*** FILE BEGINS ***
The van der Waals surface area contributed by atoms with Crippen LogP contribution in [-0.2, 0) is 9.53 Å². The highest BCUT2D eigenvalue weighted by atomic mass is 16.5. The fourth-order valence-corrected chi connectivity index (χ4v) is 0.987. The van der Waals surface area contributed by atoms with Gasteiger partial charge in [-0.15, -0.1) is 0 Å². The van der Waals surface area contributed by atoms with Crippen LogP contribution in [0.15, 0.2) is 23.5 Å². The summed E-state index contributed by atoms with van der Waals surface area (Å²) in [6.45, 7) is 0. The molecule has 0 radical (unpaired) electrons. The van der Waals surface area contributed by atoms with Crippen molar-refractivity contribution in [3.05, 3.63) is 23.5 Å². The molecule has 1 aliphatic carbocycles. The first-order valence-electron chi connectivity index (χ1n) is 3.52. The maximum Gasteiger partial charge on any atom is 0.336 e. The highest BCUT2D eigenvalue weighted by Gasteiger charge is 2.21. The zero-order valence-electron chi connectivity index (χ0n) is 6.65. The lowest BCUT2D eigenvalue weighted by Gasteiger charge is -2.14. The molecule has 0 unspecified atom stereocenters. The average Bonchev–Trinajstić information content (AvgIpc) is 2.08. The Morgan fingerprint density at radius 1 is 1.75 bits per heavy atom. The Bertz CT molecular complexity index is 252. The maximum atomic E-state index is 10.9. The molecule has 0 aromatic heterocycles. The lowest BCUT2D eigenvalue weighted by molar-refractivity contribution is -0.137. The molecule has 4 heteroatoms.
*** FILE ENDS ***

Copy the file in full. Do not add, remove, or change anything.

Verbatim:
The van der Waals surface area contributed by atoms with Crippen LogP contribution in [-0.2, 0) is 9.53 Å². The highest BCUT2D eigenvalue weighted by atomic mass is 16.5. The fourth-order valence-corrected chi connectivity index (χ4v) is 0.987. The van der Waals surface area contributed by atoms with Gasteiger partial charge in [-0.15, -0.1) is 0 Å². The van der Waals surface area contributed by atoms with Crippen LogP contribution in [0.15, 0.2) is 23.5 Å². The summed E-state index contributed by atoms with van der Waals surface area (Å²) in [6.45, 7) is 0. The molecule has 0 radical (unpaired) electrons. The van der Waals surface area contributed by atoms with Crippen molar-refractivity contribution in [3.05, 3.63) is 23.5 Å². The molecule has 1 aliphatic carbocycles. The first-order valence-electron chi connectivity index (χ1n) is 3.52. The maximum Gasteiger partial charge on any atom is 0.336 e. The highest BCUT2D eigenvalue weighted by Gasteiger charge is 2.21. The zero-order valence-electron chi connectivity index (χ0n) is 6.65. The lowest BCUT2D eigenvalue weighted by Gasteiger charge is -2.14. The molecule has 0 unspecified atom stereocenters. The average Bonchev–Trinajstić information content (AvgIpc) is 2.08. The Morgan fingerprint density at radius 1 is 1.75 bits per heavy atom. The Bertz CT molecular complexity index is 252. The maximum atomic E-state index is 10.9. The molecule has 0 aromatic heterocycles. The lowest BCUT2D eigenvalue weighted by molar-refractivity contribution is -0.137. The molecule has 4 heteroatoms.